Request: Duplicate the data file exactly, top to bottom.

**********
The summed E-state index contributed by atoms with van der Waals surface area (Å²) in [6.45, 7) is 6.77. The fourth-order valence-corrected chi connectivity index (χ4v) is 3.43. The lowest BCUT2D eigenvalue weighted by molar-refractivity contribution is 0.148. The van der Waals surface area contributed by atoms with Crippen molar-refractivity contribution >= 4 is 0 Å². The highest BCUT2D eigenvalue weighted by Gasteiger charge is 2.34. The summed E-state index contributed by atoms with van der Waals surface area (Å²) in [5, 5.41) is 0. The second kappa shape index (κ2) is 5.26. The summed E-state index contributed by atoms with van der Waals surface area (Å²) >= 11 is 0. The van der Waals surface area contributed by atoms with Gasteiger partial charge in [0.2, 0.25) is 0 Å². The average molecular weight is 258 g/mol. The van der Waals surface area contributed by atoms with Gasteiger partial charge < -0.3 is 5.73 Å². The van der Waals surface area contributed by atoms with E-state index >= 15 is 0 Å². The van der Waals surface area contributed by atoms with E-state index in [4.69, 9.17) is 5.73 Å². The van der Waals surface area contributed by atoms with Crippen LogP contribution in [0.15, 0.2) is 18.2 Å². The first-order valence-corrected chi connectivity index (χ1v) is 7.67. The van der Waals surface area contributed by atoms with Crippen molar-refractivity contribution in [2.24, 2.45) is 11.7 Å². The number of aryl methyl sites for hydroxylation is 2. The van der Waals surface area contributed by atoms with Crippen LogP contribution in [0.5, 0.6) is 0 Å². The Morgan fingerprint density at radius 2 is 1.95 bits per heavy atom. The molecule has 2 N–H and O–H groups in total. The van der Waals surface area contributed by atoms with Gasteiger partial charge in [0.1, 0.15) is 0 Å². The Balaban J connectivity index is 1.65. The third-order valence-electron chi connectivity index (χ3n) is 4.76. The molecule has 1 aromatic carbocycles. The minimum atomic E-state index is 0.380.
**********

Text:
The summed E-state index contributed by atoms with van der Waals surface area (Å²) in [6.45, 7) is 6.77. The fourth-order valence-corrected chi connectivity index (χ4v) is 3.43. The lowest BCUT2D eigenvalue weighted by molar-refractivity contribution is 0.148. The van der Waals surface area contributed by atoms with Crippen molar-refractivity contribution >= 4 is 0 Å². The highest BCUT2D eigenvalue weighted by Gasteiger charge is 2.34. The summed E-state index contributed by atoms with van der Waals surface area (Å²) in [5, 5.41) is 0. The second kappa shape index (κ2) is 5.26. The summed E-state index contributed by atoms with van der Waals surface area (Å²) >= 11 is 0. The van der Waals surface area contributed by atoms with Gasteiger partial charge in [0.2, 0.25) is 0 Å². The average molecular weight is 258 g/mol. The van der Waals surface area contributed by atoms with Gasteiger partial charge < -0.3 is 5.73 Å². The van der Waals surface area contributed by atoms with E-state index >= 15 is 0 Å². The van der Waals surface area contributed by atoms with E-state index in [4.69, 9.17) is 5.73 Å². The van der Waals surface area contributed by atoms with Crippen LogP contribution in [0.15, 0.2) is 18.2 Å². The first-order valence-corrected chi connectivity index (χ1v) is 7.67. The van der Waals surface area contributed by atoms with Crippen molar-refractivity contribution in [2.24, 2.45) is 11.7 Å². The number of aryl methyl sites for hydroxylation is 2. The van der Waals surface area contributed by atoms with Crippen LogP contribution in [0.5, 0.6) is 0 Å². The Morgan fingerprint density at radius 2 is 1.95 bits per heavy atom. The molecule has 2 N–H and O–H groups in total. The van der Waals surface area contributed by atoms with Gasteiger partial charge in [0.1, 0.15) is 0 Å². The Balaban J connectivity index is 1.65. The third-order valence-electron chi connectivity index (χ3n) is 4.76. The molecule has 1 aromatic carbocycles. The minimum atomic E-state index is 0.380.